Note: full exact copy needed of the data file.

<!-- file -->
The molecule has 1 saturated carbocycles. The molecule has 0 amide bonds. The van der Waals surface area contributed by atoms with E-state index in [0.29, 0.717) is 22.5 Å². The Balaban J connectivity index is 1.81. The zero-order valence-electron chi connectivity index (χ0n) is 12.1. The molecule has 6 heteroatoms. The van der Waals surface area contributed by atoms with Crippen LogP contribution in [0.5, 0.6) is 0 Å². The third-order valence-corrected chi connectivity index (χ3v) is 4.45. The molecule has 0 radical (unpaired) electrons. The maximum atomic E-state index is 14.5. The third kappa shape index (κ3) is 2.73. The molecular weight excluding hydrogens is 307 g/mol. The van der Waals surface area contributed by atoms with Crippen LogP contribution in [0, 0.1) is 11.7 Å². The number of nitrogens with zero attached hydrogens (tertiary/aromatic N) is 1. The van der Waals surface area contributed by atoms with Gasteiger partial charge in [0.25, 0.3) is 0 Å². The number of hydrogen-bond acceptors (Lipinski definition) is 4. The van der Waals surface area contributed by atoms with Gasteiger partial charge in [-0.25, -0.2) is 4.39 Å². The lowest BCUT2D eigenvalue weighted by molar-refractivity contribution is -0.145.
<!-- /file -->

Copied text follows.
The molecule has 1 saturated carbocycles. The molecule has 0 amide bonds. The van der Waals surface area contributed by atoms with E-state index in [0.29, 0.717) is 22.5 Å². The Balaban J connectivity index is 1.81. The zero-order valence-electron chi connectivity index (χ0n) is 12.1. The molecule has 6 heteroatoms. The van der Waals surface area contributed by atoms with Crippen LogP contribution in [0.5, 0.6) is 0 Å². The third-order valence-corrected chi connectivity index (χ3v) is 4.45. The molecule has 0 radical (unpaired) electrons. The maximum atomic E-state index is 14.5. The third kappa shape index (κ3) is 2.73. The molecular weight excluding hydrogens is 307 g/mol. The van der Waals surface area contributed by atoms with Crippen LogP contribution in [0, 0.1) is 11.7 Å². The number of nitrogens with zero attached hydrogens (tertiary/aromatic N) is 1. The van der Waals surface area contributed by atoms with Gasteiger partial charge in [0.25, 0.3) is 0 Å². The number of hydrogen-bond acceptors (Lipinski definition) is 4. The van der Waals surface area contributed by atoms with Gasteiger partial charge in [-0.25, -0.2) is 4.39 Å². The lowest BCUT2D eigenvalue weighted by molar-refractivity contribution is -0.145.